Hammer drill stage right

looks like it's time to pull some weeds...


The project took about 2 weeks, working every other day after work for 2.5 hours. Once you finish the tile, you'll want to caulk the gaps between the pieces and on all of the corners/sides to really seal the deal. And maybe paint your door because wtf happened there??!...

Before
AFTER!
There's still a lot to be done on the landscaping front, but I feel it was a successful first summer here! We installed a rain barrel, removed the eyesore canopy, and planted some new greenery. Still so much to do, i'm most excited for some raised garden beds I've been noodling. AND to finally tackle the FRONT yard. Fingers crossed winter doesn't last until APRIL this season!




6 comments:

  1. i found this project on ana white and was curious where you found the brick mosiac at? would love to try this out looks great.

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    Replies
    1. Thanks Pam! I actually got it from a co-worker, who had just completed a similar project. They sell this (slate tile) at most home improvement stores, here is a similar product at Home Depot (http://www.homedepot.com/p/MS-International-Golden-Honey-Ledger-Panel-6-in-x-24-in-Natural-Quartzite-Wall-Tile-5-cases-30-sq-ft-Pallet-LPNLQGLDHON624/204374698). If you do tackle the project, i'd love to see photos!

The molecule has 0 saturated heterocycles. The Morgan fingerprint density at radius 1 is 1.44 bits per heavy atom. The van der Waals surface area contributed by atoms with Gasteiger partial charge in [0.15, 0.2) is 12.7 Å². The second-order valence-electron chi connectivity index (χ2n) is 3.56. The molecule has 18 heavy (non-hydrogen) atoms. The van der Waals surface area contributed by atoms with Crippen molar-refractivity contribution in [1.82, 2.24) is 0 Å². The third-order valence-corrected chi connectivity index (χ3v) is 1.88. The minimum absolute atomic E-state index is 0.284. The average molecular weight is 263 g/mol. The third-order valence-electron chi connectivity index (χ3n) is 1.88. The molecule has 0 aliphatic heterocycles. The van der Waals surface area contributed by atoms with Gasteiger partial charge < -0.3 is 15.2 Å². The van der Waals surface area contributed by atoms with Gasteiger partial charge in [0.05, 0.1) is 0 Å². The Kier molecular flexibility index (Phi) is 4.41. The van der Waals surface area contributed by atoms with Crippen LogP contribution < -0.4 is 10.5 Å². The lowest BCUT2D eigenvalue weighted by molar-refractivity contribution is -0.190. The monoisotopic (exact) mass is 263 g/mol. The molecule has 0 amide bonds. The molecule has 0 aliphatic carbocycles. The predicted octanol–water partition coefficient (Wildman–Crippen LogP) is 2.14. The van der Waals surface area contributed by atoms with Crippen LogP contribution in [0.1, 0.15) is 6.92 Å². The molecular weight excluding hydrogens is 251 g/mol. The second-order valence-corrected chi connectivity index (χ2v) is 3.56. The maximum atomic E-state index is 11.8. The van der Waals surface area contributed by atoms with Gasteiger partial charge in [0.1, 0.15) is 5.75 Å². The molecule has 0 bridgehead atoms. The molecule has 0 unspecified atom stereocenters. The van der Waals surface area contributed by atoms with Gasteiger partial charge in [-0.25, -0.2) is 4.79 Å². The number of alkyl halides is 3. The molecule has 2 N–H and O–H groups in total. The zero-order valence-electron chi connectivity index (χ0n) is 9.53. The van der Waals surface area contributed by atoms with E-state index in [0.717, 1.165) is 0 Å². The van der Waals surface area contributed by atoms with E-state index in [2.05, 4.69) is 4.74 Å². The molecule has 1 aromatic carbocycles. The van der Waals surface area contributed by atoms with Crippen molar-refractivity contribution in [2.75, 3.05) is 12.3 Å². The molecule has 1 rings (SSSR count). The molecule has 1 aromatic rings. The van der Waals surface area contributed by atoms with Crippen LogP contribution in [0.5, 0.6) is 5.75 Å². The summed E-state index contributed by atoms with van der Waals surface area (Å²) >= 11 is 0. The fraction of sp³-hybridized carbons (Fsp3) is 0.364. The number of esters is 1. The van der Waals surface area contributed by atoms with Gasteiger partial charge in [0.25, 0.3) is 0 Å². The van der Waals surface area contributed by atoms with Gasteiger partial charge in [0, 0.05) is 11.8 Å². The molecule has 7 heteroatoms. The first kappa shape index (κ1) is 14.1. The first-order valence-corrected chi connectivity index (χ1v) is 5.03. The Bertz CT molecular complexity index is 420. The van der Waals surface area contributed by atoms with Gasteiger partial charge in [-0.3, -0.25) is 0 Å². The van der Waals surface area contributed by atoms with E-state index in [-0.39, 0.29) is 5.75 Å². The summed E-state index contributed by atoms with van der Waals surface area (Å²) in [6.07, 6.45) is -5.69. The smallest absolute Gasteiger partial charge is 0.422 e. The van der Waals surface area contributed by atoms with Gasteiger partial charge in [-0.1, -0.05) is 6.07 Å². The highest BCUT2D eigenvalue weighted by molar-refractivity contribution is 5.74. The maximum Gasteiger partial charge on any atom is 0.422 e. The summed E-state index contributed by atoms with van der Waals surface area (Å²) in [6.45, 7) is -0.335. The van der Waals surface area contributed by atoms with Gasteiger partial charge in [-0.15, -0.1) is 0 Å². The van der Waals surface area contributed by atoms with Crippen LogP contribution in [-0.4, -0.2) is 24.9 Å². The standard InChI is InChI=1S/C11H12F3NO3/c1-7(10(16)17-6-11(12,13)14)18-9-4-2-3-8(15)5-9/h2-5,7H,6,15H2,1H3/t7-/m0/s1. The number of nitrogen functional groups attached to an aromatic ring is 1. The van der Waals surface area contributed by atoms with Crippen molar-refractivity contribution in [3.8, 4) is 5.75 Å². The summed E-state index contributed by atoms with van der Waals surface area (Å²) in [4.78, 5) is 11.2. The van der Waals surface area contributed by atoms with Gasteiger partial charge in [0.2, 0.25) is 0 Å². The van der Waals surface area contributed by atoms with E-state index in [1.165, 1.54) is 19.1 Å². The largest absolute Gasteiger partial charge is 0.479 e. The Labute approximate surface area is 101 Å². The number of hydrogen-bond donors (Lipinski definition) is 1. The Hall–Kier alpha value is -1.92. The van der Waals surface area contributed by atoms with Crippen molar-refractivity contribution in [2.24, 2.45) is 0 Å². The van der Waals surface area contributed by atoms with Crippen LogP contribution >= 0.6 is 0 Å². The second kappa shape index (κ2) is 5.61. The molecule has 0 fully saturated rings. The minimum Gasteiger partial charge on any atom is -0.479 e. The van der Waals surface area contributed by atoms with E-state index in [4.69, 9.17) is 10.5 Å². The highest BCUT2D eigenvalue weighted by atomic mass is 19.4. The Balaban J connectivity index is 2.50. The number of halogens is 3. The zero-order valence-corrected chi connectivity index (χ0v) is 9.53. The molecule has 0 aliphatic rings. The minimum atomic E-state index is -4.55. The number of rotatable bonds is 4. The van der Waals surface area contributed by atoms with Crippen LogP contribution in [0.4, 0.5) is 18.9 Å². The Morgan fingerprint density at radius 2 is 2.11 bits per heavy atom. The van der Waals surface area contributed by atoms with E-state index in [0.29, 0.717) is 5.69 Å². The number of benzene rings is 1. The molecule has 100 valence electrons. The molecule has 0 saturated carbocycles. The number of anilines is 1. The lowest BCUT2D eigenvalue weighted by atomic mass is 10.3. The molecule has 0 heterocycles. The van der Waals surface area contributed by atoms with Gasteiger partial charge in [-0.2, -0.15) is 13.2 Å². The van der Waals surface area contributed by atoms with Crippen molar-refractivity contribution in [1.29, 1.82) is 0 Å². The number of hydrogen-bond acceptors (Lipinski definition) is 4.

xoxo,
      Jenn

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  2. That is going to leak like crazy. Your foundation is now screwed. Terrible building practices here.

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    Replies
    1. Thanks for your comment, i'd love to hear more of your thoughts on this. I work in the construction industry, and after asking around this was the best method to fixing up the look of my foundation wall (aside from patching+paint). The concrete walls never leaked, so I figure adding another layer to the wall can do nothing but help. I'm not sure how my foundation will be screwed, this is just a garage after all :)

      xoxo,
      Jenn

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  3. The stone look like it protrudes past the edge of the siding. You need a drip edge on the last course of siding. The cappillary effect of water will run down the back of that fascia. Its not flashed properly. It will trap moisture. It will also penetrate those screw holes you used to hold up each course. Also, it looks like you didn't wet the foundation at all when you applied the mortar. Not the way to get the best bond.

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    Replies
    1. The stone is flush with the siding, so a drip edge wasn't necessary - I just added a bead of caulk between the two to close it up. I've never heard the reasoning behind wetting the concrete prior to installing (care to enlighten?!) - it seems unnecessary as the mortar is already fill with water.